When you should call the emergency clinic
While attending the Pet Expo last weekend, Dr. Henri Bianucci and I (Dr. Perry Jameson) held a question-and-answer session and met a lot of you and your pets.
One of the questions that came up frequently was “when should I get worried and call your emergency clinic.”
This is a great question, and I have compiled some guidelines to help you.
Many of these are obvious, but others are more subtle but can indicate severe underlying problems. By being proactive, we can often prevent complications from developing.
OK, this one is obvious. If your pet is bleeding, take the time to assess the severity of the bleeding. Is it a significant volume? Did it stop on its own after 1-2 minutes?
Small lacerations can be monitored at home as long as the bleeding stops within several minutes.
Bleeding from the nose, mouth, vomiting with blood, skin lacerations and blood in the stool (fresh or dark tarry stools) are all emergencies. If the bleeding persists, it should be evaluated.
Another obvious one if you actually see the traumatic event (hit by car, etc.) or if you can tell that something is broken, but sometimes all we see is lameness.
If your pet is in pain and holding up a limb and not placing any weight on it, you should have them evaluated.
3. Blue/respiratory distress.
Sometimes it can be difficult to tell the difference from panting and respiratory distress. Here are a couple of clues to help you.
Look at their gums: If they are grey, pale, or blue, this is an emergency. If you pet is extending its head/neck or open mouth breathing, this is an emergency.
Watch the pattern of breathing: If there is abdominal effort to the breathing or the respiratory rate/effort does not improve with rest, you should call the emergency clinic.
4. Collapse/weakness/ seizures.
Collapse can be due to many causes and several can be life threatening such as bleeding into the abdomen or an arrhythmia. Sometimes, acute weakness is the only sign we see.
Seizures also can be due to many causes such as low blood sugar, liver disease, toxins, and primary neurologic diseases to name a few.
A physical examination and basic blood work can help determine how to treat the signs and what other diagnostic tests need to be performed.
5. Foreign body ingestion.
The sooner these pets are brought into the emergency clinic, the more treatment options are available. For some objects, we can induce vomiting or perform endoscopy to remove the object. Once the object is in the small intestine, surgery is required and this equates to a more invasive procedure and greater expense. If you see your pet eat something it shouldn’t, don’t wait to see if it will pass. Call the emergency clinic.
6. Toxin exposure/snake bite.
Again an obvious one. Toxins (plants such as sago palm and lilies, anti-freeze, rat bait) all have the potential to be deadly. If you know of ingestion or even suspect possible ingestion, do not delay. Seek emergency help as soon as possible. Snake bites are common in this area and can also be deadly. Anti-venin can be administered within the first four (and possibly up to 72) hours in an effort to decrease the severity of the effects of the venom.
7. Inability to urinate/ defecate.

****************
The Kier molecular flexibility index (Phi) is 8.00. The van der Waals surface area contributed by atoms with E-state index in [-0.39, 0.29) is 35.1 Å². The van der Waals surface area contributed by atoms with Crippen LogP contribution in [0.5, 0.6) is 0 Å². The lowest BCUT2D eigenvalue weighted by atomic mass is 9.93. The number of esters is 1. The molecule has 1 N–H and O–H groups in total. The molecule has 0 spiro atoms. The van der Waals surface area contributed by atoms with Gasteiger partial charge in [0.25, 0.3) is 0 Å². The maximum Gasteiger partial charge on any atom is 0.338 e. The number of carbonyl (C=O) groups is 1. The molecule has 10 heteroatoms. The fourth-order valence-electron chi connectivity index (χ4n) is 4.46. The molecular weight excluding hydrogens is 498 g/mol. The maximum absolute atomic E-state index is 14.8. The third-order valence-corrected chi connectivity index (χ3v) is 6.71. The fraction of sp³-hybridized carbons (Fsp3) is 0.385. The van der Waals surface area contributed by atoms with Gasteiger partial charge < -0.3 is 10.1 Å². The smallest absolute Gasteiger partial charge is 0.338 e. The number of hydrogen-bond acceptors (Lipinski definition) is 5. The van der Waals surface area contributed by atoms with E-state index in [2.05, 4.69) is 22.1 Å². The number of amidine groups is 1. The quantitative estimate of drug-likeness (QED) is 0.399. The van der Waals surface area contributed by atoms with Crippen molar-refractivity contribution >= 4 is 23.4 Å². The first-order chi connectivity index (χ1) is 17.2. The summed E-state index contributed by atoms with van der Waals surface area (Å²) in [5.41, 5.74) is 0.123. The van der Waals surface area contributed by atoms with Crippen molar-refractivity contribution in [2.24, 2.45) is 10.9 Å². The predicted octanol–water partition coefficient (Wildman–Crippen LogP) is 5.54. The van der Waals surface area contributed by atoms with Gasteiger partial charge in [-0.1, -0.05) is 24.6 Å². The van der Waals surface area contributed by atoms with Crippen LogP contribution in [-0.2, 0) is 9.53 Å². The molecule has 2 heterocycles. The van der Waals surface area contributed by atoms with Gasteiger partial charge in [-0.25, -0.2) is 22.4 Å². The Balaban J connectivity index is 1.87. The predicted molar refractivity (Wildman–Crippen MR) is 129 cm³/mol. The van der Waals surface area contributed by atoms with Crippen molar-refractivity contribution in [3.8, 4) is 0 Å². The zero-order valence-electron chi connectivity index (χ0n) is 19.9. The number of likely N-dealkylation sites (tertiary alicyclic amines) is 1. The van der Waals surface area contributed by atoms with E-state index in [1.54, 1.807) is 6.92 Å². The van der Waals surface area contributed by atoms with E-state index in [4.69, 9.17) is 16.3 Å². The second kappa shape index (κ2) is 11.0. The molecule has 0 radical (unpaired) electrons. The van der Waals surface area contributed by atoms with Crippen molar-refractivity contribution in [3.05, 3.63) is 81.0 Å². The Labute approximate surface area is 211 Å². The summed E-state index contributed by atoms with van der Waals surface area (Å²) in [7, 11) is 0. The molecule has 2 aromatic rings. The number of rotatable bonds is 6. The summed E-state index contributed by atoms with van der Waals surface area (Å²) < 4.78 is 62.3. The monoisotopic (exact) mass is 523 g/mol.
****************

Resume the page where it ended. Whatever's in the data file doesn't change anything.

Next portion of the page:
This is probably one of the most difficult signs to notice if your pets are allowed out a dog door or are indoor/outdoor cats. Signs you might notice in the house are lethargy and hiding. Sometimes if you feel your pet’s belly, they might seem uncomfortable and “full” back toward the rear of their belly.
These signs should trigger you to monitor the urination/defecation habits and call the emergency clinic. Unproductive straining or frequent attempts to posture to urinate/defecate should be evaluated by a veterinarian.
Cats in particular can develop stones, crystals, inflammatory debris, or mucous plugs that if go unnoticed, can be life threatening ... not to mention uncomfortable.
8. Unproductive vomiting.
With 6 pets in our house, vomiting is a weekly occurrence. We typically don’t worry about it unless it is frequent (daily or several times within a day), contains blood or if it is unproductive. Unproductive heaving can be an indicator of bloat. This is a life-threatening condition in which the stomach distends and twists. Surgery is often needed to correct the twisted stomach.
9. Swollen abdomen.
Some causes of a distended abdomen are due to loving our pets with food (obesity), but others can indicate a more sinister underlying problem. Acute changes in the distension of the belly (especially in combination with weakness or lethargy) can be due to a bleeding mass or heart failure and should be evaluated.
10. Ocular changes.
Squinting, tearing, trauma to the eye, an enlarged eye, cloudiness to the eye and ocular pain are all considered emergencies. While some of these changes can be simple to treat such as a superficial ulcer, others can indicate more severe disease such as glaucoma, a corneal perforation or an underlying systemic disease process (cancer, autoimmune disease, etc.).
11. Reproductive issues.
If your pet is pregnant and having strong abdominal contractions for 45-60 minutes without producing a puppy/kitten or weak and infrequent contractions for 4-6 hours without producing a puppy or kitten, this is considered dystocia and is an emergency. If your pet has a puppy or kitten stuck in the birth canal or is in pain, you should call the emergency clinic.
Hopefully, these tips will help you decide when you need to contact the ER, but the bottom line is that if you are worried in any way, please contact your veterinarian or the closest emergency clinic. The veterinary technicians and doctors will be able to give you advice and let you know if you need to come in.
Dr. Henri Bianucci and Dr. Perry Jameson are with Veterinary Specialty Care LLC. Send questions to firstname.lastname@example.org.